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These easy white cheddar mashed potatoes are topped with a simple mushroom Guinness gravy. Vegetarian.
Alright. We need to talk about these mashed potatoes. But we ESPECIALLY need to talk about this vegetarian (!!!) stout gravy.
I’ve tried my fair share of vegetarian and vegan gravies, and this is by far my favorite. I always missed the depth of flavor that you get from meat drippings, but the earthiness of the mushrooms here with extra depth from some stout and a splash of soy sauce really does a great job of mimicking traditional gravy. If you’re not vegetarian, you can use beef stock here and omit the soy sauce, but I’m a fan of it just the way it is.
Also, let’s talk about these mashed potatoes! Because mashed potatoes = life.
Some important things for you to know about these mashed potatoes (and gravy! ohhhh, the gravy):
- Ready in 45 minutes or less! Boil the potatoes, make the gravy while you wait for the potatoes to cook, and mash it all up. Boom, ready, donezo.
- No peeling required! White potatoes are sturdy and mildly starchy, but the skins are delicate and easily broken up, which makes them my go-to for ultra-convenient mashed potato making on busy weeknights. (also, fun fact, Potatoes USA has a handy-dandy breakdown of all the different types of potatoes – find it here!)
- You only need a handful of ingredients, and I bet you’ve got most of them on hand already. Because you’re amazing.
- THERE IS CHEESE. You’re welcome.
- These mashed potatoes are good with all kiiiiiiinds of things! Yes, this gravy is my new BFF, but I also love these potatoes with a nice pot of braised short ribs, roasted chicken and veggies, or, y’know, on their own topped with some extra cheese. Just think of these white cheddar mashed potatoes as your culinary blank canvas. POSSIBILITIES! I like it.
This simple vegetarian mashed potatoes and mushroom gravy recipe gets a flavorful boost from a splash of Guinness.
FOR THE MASHED POTATOES:
- 2 lbs. white potatoes, quartered (cut potatoes into even-sized pieces so they cook evenly!)
- 4 Tablespoons unsalted butter
- 1/2 cup milk
- 1.5 cups shredded sharp white cheddar cheese
- salt and pepper to taste
FOR THE GRAVY:
- 2 Tablespoons unsalted butter
- 10 oz. baby portobello mushrooms, sliced
- Salt and pepper to taste
- 1 teaspoon soy sauce
- 2 Tablespoons flour
- 2/3 cup stout (I used Guinness)
- 2/3 cup vegetable stock
- 2 Tablespoons chopped fresh parsley (optional, for garnish)
FOR THE MASHED POTATOES:
- Cook potatoes in salted, boiling water until easily pierced with a fork. (Prepare the gravy while the potatoes cook if you like). Drain cooked potatoes and set aside, then return empty pot to the stove over low heat.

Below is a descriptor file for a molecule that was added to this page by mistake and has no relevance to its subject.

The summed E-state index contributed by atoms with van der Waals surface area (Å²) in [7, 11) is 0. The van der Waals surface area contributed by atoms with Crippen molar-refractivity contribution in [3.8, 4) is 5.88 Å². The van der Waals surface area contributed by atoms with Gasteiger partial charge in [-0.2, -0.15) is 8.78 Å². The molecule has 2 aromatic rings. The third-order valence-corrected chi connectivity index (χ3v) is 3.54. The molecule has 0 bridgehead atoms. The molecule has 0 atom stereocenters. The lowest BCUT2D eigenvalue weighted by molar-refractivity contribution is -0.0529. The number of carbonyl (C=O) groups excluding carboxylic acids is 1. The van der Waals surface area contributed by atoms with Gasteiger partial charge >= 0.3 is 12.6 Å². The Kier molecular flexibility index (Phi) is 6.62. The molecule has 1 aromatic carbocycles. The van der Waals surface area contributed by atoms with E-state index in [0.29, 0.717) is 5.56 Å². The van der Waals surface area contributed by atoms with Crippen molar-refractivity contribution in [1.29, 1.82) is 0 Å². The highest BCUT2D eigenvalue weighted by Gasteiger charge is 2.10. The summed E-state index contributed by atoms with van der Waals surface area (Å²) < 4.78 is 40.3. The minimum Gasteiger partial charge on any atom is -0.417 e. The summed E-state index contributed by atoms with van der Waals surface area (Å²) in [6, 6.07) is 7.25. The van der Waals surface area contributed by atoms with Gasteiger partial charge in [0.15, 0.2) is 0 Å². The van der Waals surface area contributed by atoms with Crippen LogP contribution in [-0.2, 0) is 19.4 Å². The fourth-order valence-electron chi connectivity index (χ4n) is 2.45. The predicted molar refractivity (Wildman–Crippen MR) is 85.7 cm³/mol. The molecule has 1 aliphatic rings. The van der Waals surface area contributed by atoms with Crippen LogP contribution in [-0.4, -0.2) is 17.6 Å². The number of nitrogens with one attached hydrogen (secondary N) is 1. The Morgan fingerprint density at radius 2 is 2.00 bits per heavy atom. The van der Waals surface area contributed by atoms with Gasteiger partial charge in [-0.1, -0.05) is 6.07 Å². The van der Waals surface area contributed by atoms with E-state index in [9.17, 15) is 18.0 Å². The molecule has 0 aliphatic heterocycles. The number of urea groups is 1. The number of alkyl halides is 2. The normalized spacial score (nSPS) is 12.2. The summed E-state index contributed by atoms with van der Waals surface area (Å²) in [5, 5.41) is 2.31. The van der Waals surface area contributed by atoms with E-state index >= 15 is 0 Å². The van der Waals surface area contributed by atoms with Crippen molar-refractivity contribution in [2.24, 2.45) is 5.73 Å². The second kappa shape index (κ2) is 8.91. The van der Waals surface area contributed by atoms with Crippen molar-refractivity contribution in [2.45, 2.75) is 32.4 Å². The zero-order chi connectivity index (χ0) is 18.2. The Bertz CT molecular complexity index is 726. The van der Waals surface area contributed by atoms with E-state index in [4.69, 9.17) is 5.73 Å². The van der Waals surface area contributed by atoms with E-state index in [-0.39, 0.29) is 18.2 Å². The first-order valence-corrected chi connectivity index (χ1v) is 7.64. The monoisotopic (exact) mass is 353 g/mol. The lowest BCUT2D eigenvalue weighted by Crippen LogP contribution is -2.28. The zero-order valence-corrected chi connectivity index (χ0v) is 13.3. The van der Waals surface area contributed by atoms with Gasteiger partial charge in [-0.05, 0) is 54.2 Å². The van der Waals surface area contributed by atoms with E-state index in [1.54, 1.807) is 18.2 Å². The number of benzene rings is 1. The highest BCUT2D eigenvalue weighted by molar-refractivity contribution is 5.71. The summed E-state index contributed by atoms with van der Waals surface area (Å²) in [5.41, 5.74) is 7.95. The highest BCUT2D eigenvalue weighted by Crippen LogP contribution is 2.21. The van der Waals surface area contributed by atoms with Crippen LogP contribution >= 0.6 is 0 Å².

- Add butter and milk to pot and warm until butter is melted.
- Return potatoes to pot and mash.
- Add shredded cheese, salt, and pepper to mashed potatoes. Stir until cheese has melted, then taste and add seasoning as necessary.
FOR THE GRAVY (Make this while the potatoes cook!):
- Melt butter in a large skillet over medium-high heat.
- Add mushrooms to skillet and cook, stirring occasionally, until mushrooms have reduced in size by about half.
- Add soy sauce, salt, and pepper and stir to combine.
- Add flour and stir to combine. Let cook 30 seconds or so until liquid has been absorbed.
- Add stout a little at a time, stirring constantly to break up any lumps of flour.
- Add stock and stir to combine. Bring to a low simmer and let cook, stirring occasionally, until gravy has thickened to desired consistency. You can let the gravy simmer on low heat until the potatoes are ready!
- Top the mashed potatoes with gravy and chopped parsley (optional) and serve immediately.
Good quality vegetable stock is a must here – use homemade if you have it, or look for an especially tasty low-sodium variety at the store!
Use beef stock or chicken/turkey stock in place of the vegetable stock if you like. You can omit the soy sauce if you use beef stock.
If the mushrooms look too dry before you add the flour, you can add an extra pat of butter to the pan.
A note about Guinness: All kegs worldwide are now vegan (the production process used to involve isinglass, a fish product used to filter beer) and reports indicate that the aim was for ALL Guinness (including bottles and cans) to be vegan-friendly by the end of 2017. I’ve seen a few unconfirmed reports that bottles and cans are indeed now vegan-friendly and reached out to the company to see if they can confirm this for us – I’ll report back! If you’re vegan/vegetarian and are worried about it in the meantime, get a growler filled with Guinness on tap somewhere (all vegan!) or look for a stout that isn’t filtered with isinglass.
- Calories: 486
I was selected for this opportunity as a member of CLEVER and the content and opinions expressed here are all my own.